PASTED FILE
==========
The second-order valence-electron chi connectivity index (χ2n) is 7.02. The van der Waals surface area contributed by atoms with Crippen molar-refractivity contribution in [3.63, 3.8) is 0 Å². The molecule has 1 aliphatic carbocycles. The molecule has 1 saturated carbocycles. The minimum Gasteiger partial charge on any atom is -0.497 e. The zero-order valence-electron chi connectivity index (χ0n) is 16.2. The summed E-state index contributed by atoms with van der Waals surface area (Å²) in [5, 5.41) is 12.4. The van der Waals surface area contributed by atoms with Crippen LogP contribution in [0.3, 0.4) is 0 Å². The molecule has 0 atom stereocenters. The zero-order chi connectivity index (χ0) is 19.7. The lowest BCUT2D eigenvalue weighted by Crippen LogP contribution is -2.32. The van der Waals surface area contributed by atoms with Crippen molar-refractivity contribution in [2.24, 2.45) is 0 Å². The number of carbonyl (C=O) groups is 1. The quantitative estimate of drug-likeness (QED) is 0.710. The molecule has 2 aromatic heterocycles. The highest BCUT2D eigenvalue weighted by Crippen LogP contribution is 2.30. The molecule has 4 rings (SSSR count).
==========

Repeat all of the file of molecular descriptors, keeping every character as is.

The second-order valence-electron chi connectivity index (χ2n) is 7.02. The van der Waals surface area contributed by atoms with Crippen molar-refractivity contribution in [3.63, 3.8) is 0 Å². The molecule has 1 aliphatic carbocycles. The molecule has 1 saturated carbocycles. The minimum Gasteiger partial charge on any atom is -0.497 e. The zero-order valence-electron chi connectivity index (χ0n) is 16.2. The summed E-state index contributed by atoms with van der Waals surface area (Å²) in [5, 5.41) is 12.4. The van der Waals surface area contributed by atoms with Crippen LogP contribution in [0.3, 0.4) is 0 Å². The molecule has 0 atom stereocenters. The zero-order chi connectivity index (χ0) is 19.7. The lowest BCUT2D eigenvalue weighted by Crippen LogP contribution is -2.32. The van der Waals surface area contributed by atoms with Crippen molar-refractivity contribution in [2.24, 2.45) is 0 Å². The number of carbonyl (C=O) groups is 1. The quantitative estimate of drug-likeness (QED) is 0.710. The molecule has 2 aromatic heterocycles. The highest BCUT2D eigenvalue weighted by Crippen LogP contribution is 2.30. The molecule has 4 rings (SSSR count).